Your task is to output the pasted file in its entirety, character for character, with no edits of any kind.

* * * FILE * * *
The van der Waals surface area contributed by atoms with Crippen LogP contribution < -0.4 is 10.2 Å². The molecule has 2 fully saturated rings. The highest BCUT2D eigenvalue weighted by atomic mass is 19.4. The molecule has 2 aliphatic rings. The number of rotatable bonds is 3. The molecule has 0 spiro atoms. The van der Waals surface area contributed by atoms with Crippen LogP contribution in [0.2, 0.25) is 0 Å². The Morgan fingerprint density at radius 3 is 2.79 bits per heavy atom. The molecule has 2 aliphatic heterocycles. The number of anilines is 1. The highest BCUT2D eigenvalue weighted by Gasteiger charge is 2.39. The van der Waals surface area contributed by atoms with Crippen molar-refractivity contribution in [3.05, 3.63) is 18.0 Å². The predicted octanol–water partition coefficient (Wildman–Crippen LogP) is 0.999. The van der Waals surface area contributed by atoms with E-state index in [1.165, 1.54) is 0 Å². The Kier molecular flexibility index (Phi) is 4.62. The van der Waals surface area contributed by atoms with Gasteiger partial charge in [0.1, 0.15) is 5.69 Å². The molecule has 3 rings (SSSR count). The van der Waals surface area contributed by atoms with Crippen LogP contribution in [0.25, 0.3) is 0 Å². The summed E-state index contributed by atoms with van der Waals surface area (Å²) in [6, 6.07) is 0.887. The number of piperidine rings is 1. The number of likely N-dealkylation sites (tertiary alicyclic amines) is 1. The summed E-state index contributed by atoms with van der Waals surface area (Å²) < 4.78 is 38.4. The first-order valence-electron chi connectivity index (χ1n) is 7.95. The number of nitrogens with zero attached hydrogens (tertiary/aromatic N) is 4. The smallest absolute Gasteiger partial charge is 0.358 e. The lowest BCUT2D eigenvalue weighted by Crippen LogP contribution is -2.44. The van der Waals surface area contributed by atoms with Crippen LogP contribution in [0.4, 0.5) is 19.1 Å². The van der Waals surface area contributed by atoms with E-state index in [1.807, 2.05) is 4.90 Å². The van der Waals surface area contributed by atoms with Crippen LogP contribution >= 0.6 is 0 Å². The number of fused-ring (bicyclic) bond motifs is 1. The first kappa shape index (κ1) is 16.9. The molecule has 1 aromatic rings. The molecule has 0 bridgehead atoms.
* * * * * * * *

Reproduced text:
The van der Waals surface area contributed by atoms with Crippen LogP contribution < -0.4 is 10.2 Å². The molecule has 2 fully saturated rings. The highest BCUT2D eigenvalue weighted by atomic mass is 19.4. The molecule has 2 aliphatic rings. The number of rotatable bonds is 3. The molecule has 0 spiro atoms. The van der Waals surface area contributed by atoms with Crippen LogP contribution in [0.2, 0.25) is 0 Å². The Morgan fingerprint density at radius 3 is 2.79 bits per heavy atom. The molecule has 2 aliphatic heterocycles. The number of anilines is 1. The highest BCUT2D eigenvalue weighted by Gasteiger charge is 2.39. The van der Waals surface area contributed by atoms with Crippen molar-refractivity contribution in [3.05, 3.63) is 18.0 Å². The predicted octanol–water partition coefficient (Wildman–Crippen LogP) is 0.999. The van der Waals surface area contributed by atoms with E-state index in [1.165, 1.54) is 0 Å². The Kier molecular flexibility index (Phi) is 4.62. The van der Waals surface area contributed by atoms with Gasteiger partial charge in [0.1, 0.15) is 5.69 Å². The molecule has 3 rings (SSSR count). The van der Waals surface area contributed by atoms with Crippen LogP contribution in [0.25, 0.3) is 0 Å². The summed E-state index contributed by atoms with van der Waals surface area (Å²) in [6, 6.07) is 0.887. The number of piperidine rings is 1. The number of likely N-dealkylation sites (tertiary alicyclic amines) is 1. The summed E-state index contributed by atoms with van der Waals surface area (Å²) < 4.78 is 38.4. The first-order valence-electron chi connectivity index (χ1n) is 7.95. The number of nitrogens with zero attached hydrogens (tertiary/aromatic N) is 4. The smallest absolute Gasteiger partial charge is 0.358 e. The lowest BCUT2D eigenvalue weighted by Crippen LogP contribution is -2.44. The van der Waals surface area contributed by atoms with Crippen LogP contribution in [0.4, 0.5) is 19.1 Å². The van der Waals surface area contributed by atoms with E-state index in [1.807, 2.05) is 4.90 Å². The van der Waals surface area contributed by atoms with Crippen LogP contribution >= 0.6 is 0 Å². The number of fused-ring (bicyclic) bond motifs is 1. The first kappa shape index (κ1) is 16.9. The molecule has 1 aromatic rings. The molecule has 0 bridgehead atoms.